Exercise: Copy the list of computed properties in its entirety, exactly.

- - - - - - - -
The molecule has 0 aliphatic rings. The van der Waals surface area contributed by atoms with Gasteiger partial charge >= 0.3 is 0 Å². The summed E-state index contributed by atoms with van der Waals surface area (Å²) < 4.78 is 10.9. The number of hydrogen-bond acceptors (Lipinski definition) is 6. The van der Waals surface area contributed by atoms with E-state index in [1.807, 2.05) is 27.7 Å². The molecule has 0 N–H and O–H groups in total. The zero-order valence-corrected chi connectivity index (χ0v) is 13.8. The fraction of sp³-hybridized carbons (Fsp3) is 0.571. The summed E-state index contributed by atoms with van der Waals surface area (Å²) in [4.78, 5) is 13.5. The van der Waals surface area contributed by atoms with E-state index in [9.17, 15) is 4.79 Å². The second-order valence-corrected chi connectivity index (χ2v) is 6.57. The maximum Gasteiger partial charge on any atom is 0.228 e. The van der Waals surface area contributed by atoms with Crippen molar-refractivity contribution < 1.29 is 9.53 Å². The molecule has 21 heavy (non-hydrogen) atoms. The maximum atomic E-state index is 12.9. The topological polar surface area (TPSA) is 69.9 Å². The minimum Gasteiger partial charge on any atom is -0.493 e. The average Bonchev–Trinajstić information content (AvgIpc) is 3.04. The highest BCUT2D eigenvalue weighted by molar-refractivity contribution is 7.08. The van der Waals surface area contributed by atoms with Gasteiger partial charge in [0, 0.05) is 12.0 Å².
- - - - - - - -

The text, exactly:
The molecule has 0 aliphatic rings. The van der Waals surface area contributed by atoms with Gasteiger partial charge >= 0.3 is 0 Å². The summed E-state index contributed by atoms with van der Waals surface area (Å²) < 4.78 is 10.9. The number of hydrogen-bond acceptors (Lipinski definition) is 6. The van der Waals surface area contributed by atoms with E-state index in [1.807, 2.05) is 27.7 Å². The molecule has 0 N–H and O–H groups in total. The zero-order valence-corrected chi connectivity index (χ0v) is 13.8. The fraction of sp³-hybridized carbons (Fsp3) is 0.571. The summed E-state index contributed by atoms with van der Waals surface area (Å²) in [4.78, 5) is 13.5. The van der Waals surface area contributed by atoms with E-state index in [9.17, 15) is 4.79 Å². The second-order valence-corrected chi connectivity index (χ2v) is 6.57. The maximum Gasteiger partial charge on any atom is 0.228 e. The van der Waals surface area contributed by atoms with Crippen molar-refractivity contribution < 1.29 is 9.53 Å². The molecule has 21 heavy (non-hydrogen) atoms. The maximum atomic E-state index is 12.9. The topological polar surface area (TPSA) is 69.9 Å². The minimum Gasteiger partial charge on any atom is -0.493 e. The average Bonchev–Trinajstić information content (AvgIpc) is 3.04. The highest BCUT2D eigenvalue weighted by molar-refractivity contribution is 7.08. The van der Waals surface area contributed by atoms with Gasteiger partial charge in [0, 0.05) is 12.0 Å².